SKYE BOAT SONG - chords and comments

The song is often referred to as "traditional", but this is only partially correct, neighter is it as old as many may believe: the lyrics were written by Sir Harold Boulton, 2nd Baronet in 1884, with historical background from 1746; see below.
The melody though, is ancient. It seems to be a compound of two motifs: an old sea shanty and the Gaelic rowing song "Cuachag nan Craobh" ("The Cuckoo in the Grove"), collected by composer and singer Miss Annie MacLeod (Lady Wilson) from memory after a boat trip to the Isle of Skye.
The Scottish novelist Robert Louis Stevenson wrote alternative lyrics a couple of years afterwards, but Sir Boulton's lyrics have remained most used. The song has, despite the content, gained wide popularity as a lullaby.

Legend and terminology:
"claymore" - a double-edged sword.
"Culloden field" - The Battle of Culloden in 1746, 3 miles east of Inverness, ended the Jacobite Uprise.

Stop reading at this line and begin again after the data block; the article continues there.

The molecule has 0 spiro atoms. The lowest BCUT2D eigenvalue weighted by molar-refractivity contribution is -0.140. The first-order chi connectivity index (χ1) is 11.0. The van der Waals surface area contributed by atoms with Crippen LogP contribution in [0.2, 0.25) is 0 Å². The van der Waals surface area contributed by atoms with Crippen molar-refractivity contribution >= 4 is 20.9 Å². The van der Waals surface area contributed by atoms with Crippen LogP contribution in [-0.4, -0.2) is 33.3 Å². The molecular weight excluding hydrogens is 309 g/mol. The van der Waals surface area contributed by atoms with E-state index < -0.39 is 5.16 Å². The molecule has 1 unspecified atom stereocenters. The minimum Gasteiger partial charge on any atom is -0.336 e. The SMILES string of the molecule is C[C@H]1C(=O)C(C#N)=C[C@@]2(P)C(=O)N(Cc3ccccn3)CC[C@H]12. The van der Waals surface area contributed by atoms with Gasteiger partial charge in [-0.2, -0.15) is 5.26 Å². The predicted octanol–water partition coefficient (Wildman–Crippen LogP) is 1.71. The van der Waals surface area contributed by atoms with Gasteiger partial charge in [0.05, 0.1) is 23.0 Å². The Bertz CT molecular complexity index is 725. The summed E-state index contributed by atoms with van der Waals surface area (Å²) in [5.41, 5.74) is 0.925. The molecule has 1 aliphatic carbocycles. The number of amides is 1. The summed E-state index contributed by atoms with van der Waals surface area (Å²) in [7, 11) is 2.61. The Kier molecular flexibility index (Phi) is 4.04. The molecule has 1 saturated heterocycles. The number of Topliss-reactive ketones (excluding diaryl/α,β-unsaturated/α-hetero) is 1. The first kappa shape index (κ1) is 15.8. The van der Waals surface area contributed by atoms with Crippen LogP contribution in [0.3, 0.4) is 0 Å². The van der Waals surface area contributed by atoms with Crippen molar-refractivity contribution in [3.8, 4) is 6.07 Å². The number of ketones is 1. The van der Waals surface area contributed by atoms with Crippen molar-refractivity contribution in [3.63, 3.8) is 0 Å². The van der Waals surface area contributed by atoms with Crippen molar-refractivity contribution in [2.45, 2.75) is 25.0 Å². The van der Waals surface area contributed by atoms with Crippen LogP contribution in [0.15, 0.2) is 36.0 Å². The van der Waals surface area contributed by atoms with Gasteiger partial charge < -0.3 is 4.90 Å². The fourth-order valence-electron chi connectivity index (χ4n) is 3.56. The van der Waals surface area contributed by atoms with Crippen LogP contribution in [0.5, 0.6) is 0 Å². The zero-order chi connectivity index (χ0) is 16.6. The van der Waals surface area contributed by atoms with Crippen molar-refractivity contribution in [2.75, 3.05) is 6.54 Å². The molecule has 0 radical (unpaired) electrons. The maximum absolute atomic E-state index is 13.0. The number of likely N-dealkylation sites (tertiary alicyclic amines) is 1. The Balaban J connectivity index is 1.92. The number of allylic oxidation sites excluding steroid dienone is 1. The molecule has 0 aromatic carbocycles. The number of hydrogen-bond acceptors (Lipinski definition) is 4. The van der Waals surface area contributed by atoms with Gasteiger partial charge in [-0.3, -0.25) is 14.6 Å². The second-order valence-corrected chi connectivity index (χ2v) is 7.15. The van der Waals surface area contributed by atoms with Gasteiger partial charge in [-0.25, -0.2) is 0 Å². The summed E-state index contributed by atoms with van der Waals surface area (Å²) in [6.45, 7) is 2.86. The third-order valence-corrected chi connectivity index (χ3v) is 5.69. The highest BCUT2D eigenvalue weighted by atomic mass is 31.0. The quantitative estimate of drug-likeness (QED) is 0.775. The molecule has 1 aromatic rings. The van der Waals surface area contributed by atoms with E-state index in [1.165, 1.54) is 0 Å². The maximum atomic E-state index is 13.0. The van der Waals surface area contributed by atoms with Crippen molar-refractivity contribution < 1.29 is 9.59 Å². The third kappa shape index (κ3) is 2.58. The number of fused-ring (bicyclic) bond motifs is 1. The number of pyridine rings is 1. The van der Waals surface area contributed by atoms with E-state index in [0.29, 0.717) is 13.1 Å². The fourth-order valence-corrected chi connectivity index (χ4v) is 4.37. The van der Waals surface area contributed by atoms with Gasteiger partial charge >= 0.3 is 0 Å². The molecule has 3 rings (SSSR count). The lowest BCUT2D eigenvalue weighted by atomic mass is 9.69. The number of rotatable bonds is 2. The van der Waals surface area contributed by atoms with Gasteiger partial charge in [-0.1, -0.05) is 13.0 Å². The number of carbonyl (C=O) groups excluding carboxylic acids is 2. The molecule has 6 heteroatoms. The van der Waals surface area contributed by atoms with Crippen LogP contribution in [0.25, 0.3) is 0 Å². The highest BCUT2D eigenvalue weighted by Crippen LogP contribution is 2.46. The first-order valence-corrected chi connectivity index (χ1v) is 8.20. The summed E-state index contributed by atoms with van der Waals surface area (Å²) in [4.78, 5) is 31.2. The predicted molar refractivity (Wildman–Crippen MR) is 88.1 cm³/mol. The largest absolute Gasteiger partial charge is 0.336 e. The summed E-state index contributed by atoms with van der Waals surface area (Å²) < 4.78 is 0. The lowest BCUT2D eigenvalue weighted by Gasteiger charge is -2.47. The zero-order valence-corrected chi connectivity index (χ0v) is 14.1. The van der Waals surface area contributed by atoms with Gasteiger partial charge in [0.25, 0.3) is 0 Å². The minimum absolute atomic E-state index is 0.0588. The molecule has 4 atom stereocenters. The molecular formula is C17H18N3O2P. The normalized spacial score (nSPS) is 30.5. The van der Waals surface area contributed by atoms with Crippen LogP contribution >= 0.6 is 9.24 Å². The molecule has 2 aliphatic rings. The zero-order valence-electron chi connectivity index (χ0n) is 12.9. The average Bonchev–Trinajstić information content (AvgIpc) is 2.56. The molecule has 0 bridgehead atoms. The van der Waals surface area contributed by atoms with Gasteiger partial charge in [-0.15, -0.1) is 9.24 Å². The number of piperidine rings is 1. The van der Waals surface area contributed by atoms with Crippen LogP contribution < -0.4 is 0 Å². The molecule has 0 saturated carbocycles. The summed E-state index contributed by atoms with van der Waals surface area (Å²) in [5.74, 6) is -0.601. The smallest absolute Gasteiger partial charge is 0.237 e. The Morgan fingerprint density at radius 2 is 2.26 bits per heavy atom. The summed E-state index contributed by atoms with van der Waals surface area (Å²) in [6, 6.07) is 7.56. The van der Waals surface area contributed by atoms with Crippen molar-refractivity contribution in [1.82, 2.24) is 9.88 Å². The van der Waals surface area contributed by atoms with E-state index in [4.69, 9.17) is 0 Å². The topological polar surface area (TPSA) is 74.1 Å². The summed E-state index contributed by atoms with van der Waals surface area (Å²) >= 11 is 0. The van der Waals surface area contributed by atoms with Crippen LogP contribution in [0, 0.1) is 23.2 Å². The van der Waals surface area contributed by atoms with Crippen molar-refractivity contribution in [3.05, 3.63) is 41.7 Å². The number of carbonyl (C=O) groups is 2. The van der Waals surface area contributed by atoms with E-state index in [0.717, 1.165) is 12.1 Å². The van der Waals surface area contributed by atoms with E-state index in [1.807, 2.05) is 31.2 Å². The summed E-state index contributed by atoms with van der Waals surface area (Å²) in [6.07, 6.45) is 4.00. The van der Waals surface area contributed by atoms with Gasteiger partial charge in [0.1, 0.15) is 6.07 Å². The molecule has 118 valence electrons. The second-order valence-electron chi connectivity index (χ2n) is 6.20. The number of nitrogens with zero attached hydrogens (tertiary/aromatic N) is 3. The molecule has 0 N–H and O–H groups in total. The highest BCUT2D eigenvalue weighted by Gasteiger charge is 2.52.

"Charlie" - Prince Charles Edward Stuart (1720-1788) was a claimant to the throne of Great Britain, leader of the rebellion and died in exile in France.
"Flora" - Flora MacDonald (1722-1790), from the Clan Macdonald of Sleat, assisted Stuart to evade the government troops, even though her clan never joined the rebellion.
"Skye" - an island in the Hebrides, to where Stuart fled from the island Benbecula; a narrow escape after being defeated by the Hanoverians.

Another famous song with the same historical background, is Loch Lomond.
A            F#m         Bm           E7
speed bonnie boat like a bird on the wing
A              D        A
"onward!" the sailors cry
A         F#m         Bm         E7
carry the lad that's born to be king
A         D       A
over the sea to Skye
F#m                   Bm
loud the winds howl  loud the waves roar
D             D6      F#m
thunderclaps rend the air
A                  Bm
baffled our foes stand on the shore
D            D6       F#m ...E7...
follow they will not dare
A major
F sharp minor
B minor
E seventh
D major
D sixth